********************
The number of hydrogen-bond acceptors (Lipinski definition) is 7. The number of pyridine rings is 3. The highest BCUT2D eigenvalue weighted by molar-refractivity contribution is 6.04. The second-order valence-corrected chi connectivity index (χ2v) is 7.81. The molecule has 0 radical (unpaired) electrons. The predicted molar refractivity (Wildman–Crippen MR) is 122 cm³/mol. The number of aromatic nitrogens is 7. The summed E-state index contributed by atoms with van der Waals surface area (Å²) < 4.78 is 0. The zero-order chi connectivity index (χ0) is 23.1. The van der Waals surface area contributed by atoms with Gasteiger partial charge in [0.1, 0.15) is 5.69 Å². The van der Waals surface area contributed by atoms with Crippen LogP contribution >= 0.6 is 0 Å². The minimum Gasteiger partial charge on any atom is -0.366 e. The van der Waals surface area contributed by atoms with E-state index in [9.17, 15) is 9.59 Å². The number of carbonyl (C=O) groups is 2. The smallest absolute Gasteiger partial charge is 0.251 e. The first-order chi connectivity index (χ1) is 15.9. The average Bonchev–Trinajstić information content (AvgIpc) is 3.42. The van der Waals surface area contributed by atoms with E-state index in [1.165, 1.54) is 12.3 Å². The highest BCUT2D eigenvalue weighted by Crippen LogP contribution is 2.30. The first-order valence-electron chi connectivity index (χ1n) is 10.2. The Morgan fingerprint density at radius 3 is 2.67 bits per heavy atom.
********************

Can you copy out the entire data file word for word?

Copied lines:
The number of hydrogen-bond acceptors (Lipinski definition) is 7. The number of pyridine rings is 3. The highest BCUT2D eigenvalue weighted by molar-refractivity contribution is 6.04. The second-order valence-corrected chi connectivity index (χ2v) is 7.81. The molecule has 0 radical (unpaired) electrons. The predicted molar refractivity (Wildman–Crippen MR) is 122 cm³/mol. The number of aromatic nitrogens is 7. The summed E-state index contributed by atoms with van der Waals surface area (Å²) < 4.78 is 0. The zero-order chi connectivity index (χ0) is 23.1. The van der Waals surface area contributed by atoms with Gasteiger partial charge in [0.1, 0.15) is 5.69 Å². The van der Waals surface area contributed by atoms with Crippen LogP contribution >= 0.6 is 0 Å². The minimum Gasteiger partial charge on any atom is -0.366 e. The van der Waals surface area contributed by atoms with E-state index in [9.17, 15) is 9.59 Å². The number of carbonyl (C=O) groups is 2. The smallest absolute Gasteiger partial charge is 0.251 e. The first-order chi connectivity index (χ1) is 15.9. The average Bonchev–Trinajstić information content (AvgIpc) is 3.42. The van der Waals surface area contributed by atoms with E-state index in [1.165, 1.54) is 12.3 Å². The highest BCUT2D eigenvalue weighted by Crippen LogP contribution is 2.30. The first-order valence-electron chi connectivity index (χ1n) is 10.2. The Morgan fingerprint density at radius 3 is 2.67 bits per heavy atom.